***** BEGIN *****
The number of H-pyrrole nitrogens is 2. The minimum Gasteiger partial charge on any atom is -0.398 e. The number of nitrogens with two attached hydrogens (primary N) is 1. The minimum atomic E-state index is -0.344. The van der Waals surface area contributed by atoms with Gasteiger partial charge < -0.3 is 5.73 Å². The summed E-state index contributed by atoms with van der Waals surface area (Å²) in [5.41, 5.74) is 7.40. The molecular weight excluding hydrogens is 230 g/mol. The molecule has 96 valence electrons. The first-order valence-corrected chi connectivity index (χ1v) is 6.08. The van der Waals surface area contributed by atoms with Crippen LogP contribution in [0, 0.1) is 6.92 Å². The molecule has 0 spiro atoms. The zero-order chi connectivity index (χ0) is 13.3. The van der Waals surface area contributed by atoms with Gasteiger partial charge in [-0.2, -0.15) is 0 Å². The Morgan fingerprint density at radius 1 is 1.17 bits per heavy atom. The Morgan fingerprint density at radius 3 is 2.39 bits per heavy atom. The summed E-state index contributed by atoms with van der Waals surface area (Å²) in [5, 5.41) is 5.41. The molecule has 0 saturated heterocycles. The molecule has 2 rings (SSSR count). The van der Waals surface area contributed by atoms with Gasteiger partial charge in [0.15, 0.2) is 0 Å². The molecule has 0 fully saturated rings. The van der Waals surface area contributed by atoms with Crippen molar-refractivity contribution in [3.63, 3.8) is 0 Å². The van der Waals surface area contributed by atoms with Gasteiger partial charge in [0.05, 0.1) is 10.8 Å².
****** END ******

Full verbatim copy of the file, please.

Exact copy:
The number of H-pyrrole nitrogens is 2. The minimum Gasteiger partial charge on any atom is -0.398 e. The number of nitrogens with two attached hydrogens (primary N) is 1. The minimum atomic E-state index is -0.344. The van der Waals surface area contributed by atoms with Gasteiger partial charge < -0.3 is 5.73 Å². The summed E-state index contributed by atoms with van der Waals surface area (Å²) in [5.41, 5.74) is 7.40. The molecular weight excluding hydrogens is 230 g/mol. The molecule has 96 valence electrons. The first-order valence-corrected chi connectivity index (χ1v) is 6.08. The van der Waals surface area contributed by atoms with Crippen LogP contribution in [0, 0.1) is 6.92 Å². The molecule has 0 spiro atoms. The zero-order chi connectivity index (χ0) is 13.3. The van der Waals surface area contributed by atoms with Gasteiger partial charge in [-0.2, -0.15) is 0 Å². The Morgan fingerprint density at radius 1 is 1.17 bits per heavy atom. The Morgan fingerprint density at radius 3 is 2.39 bits per heavy atom. The summed E-state index contributed by atoms with van der Waals surface area (Å²) in [5, 5.41) is 5.41. The molecule has 0 saturated heterocycles. The molecule has 2 rings (SSSR count). The van der Waals surface area contributed by atoms with Gasteiger partial charge in [0.15, 0.2) is 0 Å². The molecule has 0 fully saturated rings. The van der Waals surface area contributed by atoms with Crippen molar-refractivity contribution in [3.63, 3.8) is 0 Å². The van der Waals surface area contributed by atoms with Gasteiger partial charge in [0.05, 0.1) is 10.8 Å².